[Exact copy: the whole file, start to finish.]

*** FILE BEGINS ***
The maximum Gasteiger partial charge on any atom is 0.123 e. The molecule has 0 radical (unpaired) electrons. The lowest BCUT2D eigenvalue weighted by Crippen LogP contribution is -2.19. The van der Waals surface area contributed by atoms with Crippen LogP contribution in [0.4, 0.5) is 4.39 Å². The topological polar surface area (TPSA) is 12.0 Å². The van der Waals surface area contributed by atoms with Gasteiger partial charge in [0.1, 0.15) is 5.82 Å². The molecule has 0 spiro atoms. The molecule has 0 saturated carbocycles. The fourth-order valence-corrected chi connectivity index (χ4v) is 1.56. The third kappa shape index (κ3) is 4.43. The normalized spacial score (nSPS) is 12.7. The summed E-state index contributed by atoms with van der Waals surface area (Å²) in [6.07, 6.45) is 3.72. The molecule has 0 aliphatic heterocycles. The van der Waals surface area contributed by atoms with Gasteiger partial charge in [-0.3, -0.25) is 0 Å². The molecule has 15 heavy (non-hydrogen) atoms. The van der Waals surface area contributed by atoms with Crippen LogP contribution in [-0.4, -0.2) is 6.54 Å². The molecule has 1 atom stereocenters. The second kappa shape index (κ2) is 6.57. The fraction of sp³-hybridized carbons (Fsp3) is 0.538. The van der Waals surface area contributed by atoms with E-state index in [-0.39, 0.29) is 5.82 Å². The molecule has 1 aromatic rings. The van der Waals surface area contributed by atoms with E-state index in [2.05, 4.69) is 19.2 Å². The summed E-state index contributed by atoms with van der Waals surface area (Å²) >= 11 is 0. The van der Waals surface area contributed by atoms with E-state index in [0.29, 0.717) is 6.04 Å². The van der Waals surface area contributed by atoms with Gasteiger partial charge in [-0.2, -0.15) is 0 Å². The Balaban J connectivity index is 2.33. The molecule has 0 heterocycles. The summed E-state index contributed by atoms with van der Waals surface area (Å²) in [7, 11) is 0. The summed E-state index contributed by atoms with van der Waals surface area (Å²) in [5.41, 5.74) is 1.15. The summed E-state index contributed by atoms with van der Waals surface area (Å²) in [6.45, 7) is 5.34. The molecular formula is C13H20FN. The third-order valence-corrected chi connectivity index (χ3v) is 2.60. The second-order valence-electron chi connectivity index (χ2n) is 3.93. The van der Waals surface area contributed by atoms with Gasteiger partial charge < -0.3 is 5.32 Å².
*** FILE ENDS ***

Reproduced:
The maximum Gasteiger partial charge on any atom is 0.123 e. The molecule has 0 radical (unpaired) electrons. The lowest BCUT2D eigenvalue weighted by Crippen LogP contribution is -2.19. The van der Waals surface area contributed by atoms with Crippen LogP contribution in [0.4, 0.5) is 4.39 Å². The topological polar surface area (TPSA) is 12.0 Å². The van der Waals surface area contributed by atoms with Gasteiger partial charge in [0.1, 0.15) is 5.82 Å². The molecule has 0 spiro atoms. The molecule has 0 saturated carbocycles. The fourth-order valence-corrected chi connectivity index (χ4v) is 1.56. The third kappa shape index (κ3) is 4.43. The normalized spacial score (nSPS) is 12.7. The summed E-state index contributed by atoms with van der Waals surface area (Å²) in [6.07, 6.45) is 3.72. The molecule has 0 aliphatic heterocycles. The van der Waals surface area contributed by atoms with Gasteiger partial charge in [-0.3, -0.25) is 0 Å². The molecule has 15 heavy (non-hydrogen) atoms. The van der Waals surface area contributed by atoms with Crippen LogP contribution in [-0.4, -0.2) is 6.54 Å². The molecule has 1 atom stereocenters. The second kappa shape index (κ2) is 6.57. The fraction of sp³-hybridized carbons (Fsp3) is 0.538. The van der Waals surface area contributed by atoms with E-state index in [-0.39, 0.29) is 5.82 Å². The molecule has 1 aromatic rings. The van der Waals surface area contributed by atoms with E-state index in [2.05, 4.69) is 19.2 Å². The summed E-state index contributed by atoms with van der Waals surface area (Å²) >= 11 is 0. The van der Waals surface area contributed by atoms with E-state index in [0.29, 0.717) is 6.04 Å². The van der Waals surface area contributed by atoms with Gasteiger partial charge in [-0.2, -0.15) is 0 Å². The Balaban J connectivity index is 2.33. The molecule has 0 heterocycles. The summed E-state index contributed by atoms with van der Waals surface area (Å²) in [7, 11) is 0. The summed E-state index contributed by atoms with van der Waals surface area (Å²) in [5.41, 5.74) is 1.15. The summed E-state index contributed by atoms with van der Waals surface area (Å²) in [6.45, 7) is 5.34. The molecular formula is C13H20FN. The third-order valence-corrected chi connectivity index (χ3v) is 2.60. The second-order valence-electron chi connectivity index (χ2n) is 3.93. The van der Waals surface area contributed by atoms with Gasteiger partial charge < -0.3 is 5.32 Å².